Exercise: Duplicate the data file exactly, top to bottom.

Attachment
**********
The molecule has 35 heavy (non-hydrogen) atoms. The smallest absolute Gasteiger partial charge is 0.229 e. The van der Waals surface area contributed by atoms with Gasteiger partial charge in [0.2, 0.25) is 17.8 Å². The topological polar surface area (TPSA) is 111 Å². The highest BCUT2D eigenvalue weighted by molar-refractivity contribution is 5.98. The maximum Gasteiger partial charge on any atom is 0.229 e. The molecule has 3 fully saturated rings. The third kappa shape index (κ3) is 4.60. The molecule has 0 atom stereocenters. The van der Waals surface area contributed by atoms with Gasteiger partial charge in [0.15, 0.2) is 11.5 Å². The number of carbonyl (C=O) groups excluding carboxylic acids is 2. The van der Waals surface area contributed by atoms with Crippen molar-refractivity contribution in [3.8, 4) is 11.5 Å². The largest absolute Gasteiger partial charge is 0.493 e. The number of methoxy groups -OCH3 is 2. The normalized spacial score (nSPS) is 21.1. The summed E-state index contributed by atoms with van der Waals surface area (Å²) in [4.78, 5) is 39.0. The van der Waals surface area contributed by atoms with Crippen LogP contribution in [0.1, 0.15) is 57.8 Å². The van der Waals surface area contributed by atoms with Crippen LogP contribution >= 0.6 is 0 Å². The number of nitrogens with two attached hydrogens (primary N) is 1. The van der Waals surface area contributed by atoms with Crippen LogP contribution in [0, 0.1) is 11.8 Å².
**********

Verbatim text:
The molecule has 35 heavy (non-hydrogen) atoms. The smallest absolute Gasteiger partial charge is 0.229 e. The van der Waals surface area contributed by atoms with Gasteiger partial charge in [0.2, 0.25) is 17.8 Å². The topological polar surface area (TPSA) is 111 Å². The highest BCUT2D eigenvalue weighted by molar-refractivity contribution is 5.98. The maximum Gasteiger partial charge on any atom is 0.229 e. The molecule has 3 fully saturated rings. The third kappa shape index (κ3) is 4.60. The molecule has 0 atom stereocenters. The van der Waals surface area contributed by atoms with Gasteiger partial charge in [0.15, 0.2) is 11.5 Å². The number of carbonyl (C=O) groups excluding carboxylic acids is 2. The van der Waals surface area contributed by atoms with Crippen molar-refractivity contribution in [3.8, 4) is 11.5 Å². The largest absolute Gasteiger partial charge is 0.493 e. The number of methoxy groups -OCH3 is 2. The normalized spacial score (nSPS) is 21.1. The summed E-state index contributed by atoms with van der Waals surface area (Å²) in [4.78, 5) is 39.0. The van der Waals surface area contributed by atoms with Crippen LogP contribution in [0.1, 0.15) is 57.8 Å². The van der Waals surface area contributed by atoms with Crippen LogP contribution >= 0.6 is 0 Å². The number of nitrogens with two attached hydrogens (primary N) is 1. The van der Waals surface area contributed by atoms with Crippen LogP contribution in [0, 0.1) is 11.8 Å².